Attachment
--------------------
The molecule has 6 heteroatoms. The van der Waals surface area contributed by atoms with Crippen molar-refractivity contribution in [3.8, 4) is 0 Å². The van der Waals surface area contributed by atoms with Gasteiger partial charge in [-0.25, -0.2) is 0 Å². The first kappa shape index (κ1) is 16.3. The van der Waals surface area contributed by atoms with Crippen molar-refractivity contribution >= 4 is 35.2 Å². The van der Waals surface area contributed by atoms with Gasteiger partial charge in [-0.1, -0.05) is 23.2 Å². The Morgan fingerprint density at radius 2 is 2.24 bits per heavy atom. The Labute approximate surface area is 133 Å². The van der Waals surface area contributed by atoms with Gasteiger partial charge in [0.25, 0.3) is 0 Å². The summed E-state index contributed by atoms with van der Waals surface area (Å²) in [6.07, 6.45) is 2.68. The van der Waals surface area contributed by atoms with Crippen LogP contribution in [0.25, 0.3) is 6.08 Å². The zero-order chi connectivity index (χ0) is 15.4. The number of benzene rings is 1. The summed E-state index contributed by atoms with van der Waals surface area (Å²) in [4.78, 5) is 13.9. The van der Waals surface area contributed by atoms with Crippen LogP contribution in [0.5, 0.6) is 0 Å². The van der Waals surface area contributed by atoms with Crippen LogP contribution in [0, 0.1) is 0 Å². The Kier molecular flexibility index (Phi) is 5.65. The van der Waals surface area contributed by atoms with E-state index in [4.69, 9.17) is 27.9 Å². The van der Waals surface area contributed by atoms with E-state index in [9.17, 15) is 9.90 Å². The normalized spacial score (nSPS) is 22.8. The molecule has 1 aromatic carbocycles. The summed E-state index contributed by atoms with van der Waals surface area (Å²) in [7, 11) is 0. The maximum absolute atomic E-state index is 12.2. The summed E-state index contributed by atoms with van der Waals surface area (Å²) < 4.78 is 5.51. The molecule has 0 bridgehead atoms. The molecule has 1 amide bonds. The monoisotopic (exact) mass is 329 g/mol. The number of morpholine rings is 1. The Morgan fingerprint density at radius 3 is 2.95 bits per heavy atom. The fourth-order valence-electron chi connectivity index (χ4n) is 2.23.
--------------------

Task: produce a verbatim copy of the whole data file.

The molecule has 6 heteroatoms. The van der Waals surface area contributed by atoms with Crippen molar-refractivity contribution in [3.8, 4) is 0 Å². The van der Waals surface area contributed by atoms with Gasteiger partial charge in [-0.25, -0.2) is 0 Å². The first kappa shape index (κ1) is 16.3. The van der Waals surface area contributed by atoms with Crippen molar-refractivity contribution >= 4 is 35.2 Å². The van der Waals surface area contributed by atoms with Gasteiger partial charge in [-0.1, -0.05) is 23.2 Å². The Morgan fingerprint density at radius 2 is 2.24 bits per heavy atom. The Labute approximate surface area is 133 Å². The van der Waals surface area contributed by atoms with Gasteiger partial charge in [0.25, 0.3) is 0 Å². The summed E-state index contributed by atoms with van der Waals surface area (Å²) in [6.07, 6.45) is 2.68. The van der Waals surface area contributed by atoms with Crippen LogP contribution in [0.25, 0.3) is 6.08 Å². The zero-order chi connectivity index (χ0) is 15.4. The number of benzene rings is 1. The summed E-state index contributed by atoms with van der Waals surface area (Å²) in [4.78, 5) is 13.9. The van der Waals surface area contributed by atoms with Crippen LogP contribution in [0.5, 0.6) is 0 Å². The van der Waals surface area contributed by atoms with Crippen LogP contribution in [0, 0.1) is 0 Å². The Kier molecular flexibility index (Phi) is 5.65. The van der Waals surface area contributed by atoms with E-state index in [4.69, 9.17) is 27.9 Å². The van der Waals surface area contributed by atoms with E-state index in [9.17, 15) is 9.90 Å². The normalized spacial score (nSPS) is 22.8. The molecule has 1 aromatic carbocycles. The summed E-state index contributed by atoms with van der Waals surface area (Å²) in [7, 11) is 0. The maximum absolute atomic E-state index is 12.2. The summed E-state index contributed by atoms with van der Waals surface area (Å²) < 4.78 is 5.51. The molecule has 0 bridgehead atoms. The molecule has 1 amide bonds. The monoisotopic (exact) mass is 329 g/mol. The number of morpholine rings is 1. The Morgan fingerprint density at radius 3 is 2.95 bits per heavy atom. The fourth-order valence-electron chi connectivity index (χ4n) is 2.23.